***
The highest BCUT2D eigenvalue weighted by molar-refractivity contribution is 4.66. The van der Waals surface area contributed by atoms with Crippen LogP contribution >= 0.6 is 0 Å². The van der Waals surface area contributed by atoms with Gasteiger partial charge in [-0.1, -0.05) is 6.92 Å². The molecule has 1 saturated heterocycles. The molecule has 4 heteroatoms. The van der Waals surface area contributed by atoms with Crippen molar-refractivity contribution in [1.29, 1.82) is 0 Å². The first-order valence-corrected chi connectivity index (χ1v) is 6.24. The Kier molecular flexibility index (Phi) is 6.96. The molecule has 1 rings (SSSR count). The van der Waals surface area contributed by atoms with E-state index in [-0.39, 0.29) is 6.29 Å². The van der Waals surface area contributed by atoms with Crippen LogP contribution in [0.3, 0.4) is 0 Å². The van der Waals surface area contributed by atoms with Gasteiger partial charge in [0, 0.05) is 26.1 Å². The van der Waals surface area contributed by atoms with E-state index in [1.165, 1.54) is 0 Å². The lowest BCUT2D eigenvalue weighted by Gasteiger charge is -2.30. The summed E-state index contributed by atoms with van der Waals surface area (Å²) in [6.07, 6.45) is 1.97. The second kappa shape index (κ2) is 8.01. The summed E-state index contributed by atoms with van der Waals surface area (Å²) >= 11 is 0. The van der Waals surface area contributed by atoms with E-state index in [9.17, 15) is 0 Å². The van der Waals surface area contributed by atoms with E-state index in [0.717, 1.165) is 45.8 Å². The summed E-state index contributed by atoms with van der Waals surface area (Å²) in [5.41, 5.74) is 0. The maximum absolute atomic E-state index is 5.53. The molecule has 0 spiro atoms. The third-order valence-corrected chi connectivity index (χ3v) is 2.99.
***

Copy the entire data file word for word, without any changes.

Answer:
The highest BCUT2D eigenvalue weighted by molar-refractivity contribution is 4.66. The van der Waals surface area contributed by atoms with Crippen LogP contribution >= 0.6 is 0 Å². The van der Waals surface area contributed by atoms with Gasteiger partial charge in [-0.1, -0.05) is 6.92 Å². The molecule has 1 saturated heterocycles. The molecule has 4 heteroatoms. The van der Waals surface area contributed by atoms with Crippen molar-refractivity contribution in [1.29, 1.82) is 0 Å². The first-order valence-corrected chi connectivity index (χ1v) is 6.24. The Kier molecular flexibility index (Phi) is 6.96. The molecule has 1 rings (SSSR count). The van der Waals surface area contributed by atoms with E-state index in [-0.39, 0.29) is 6.29 Å². The van der Waals surface area contributed by atoms with Crippen LogP contribution in [0.3, 0.4) is 0 Å². The van der Waals surface area contributed by atoms with Gasteiger partial charge in [0, 0.05) is 26.1 Å². The van der Waals surface area contributed by atoms with E-state index in [1.165, 1.54) is 0 Å². The lowest BCUT2D eigenvalue weighted by Gasteiger charge is -2.30. The summed E-state index contributed by atoms with van der Waals surface area (Å²) in [6.07, 6.45) is 1.97. The second kappa shape index (κ2) is 8.01. The summed E-state index contributed by atoms with van der Waals surface area (Å²) >= 11 is 0. The van der Waals surface area contributed by atoms with E-state index in [9.17, 15) is 0 Å². The van der Waals surface area contributed by atoms with E-state index in [0.717, 1.165) is 45.8 Å². The summed E-state index contributed by atoms with van der Waals surface area (Å²) in [5.41, 5.74) is 0. The maximum absolute atomic E-state index is 5.53. The molecule has 0 spiro atoms. The third-order valence-corrected chi connectivity index (χ3v) is 2.99.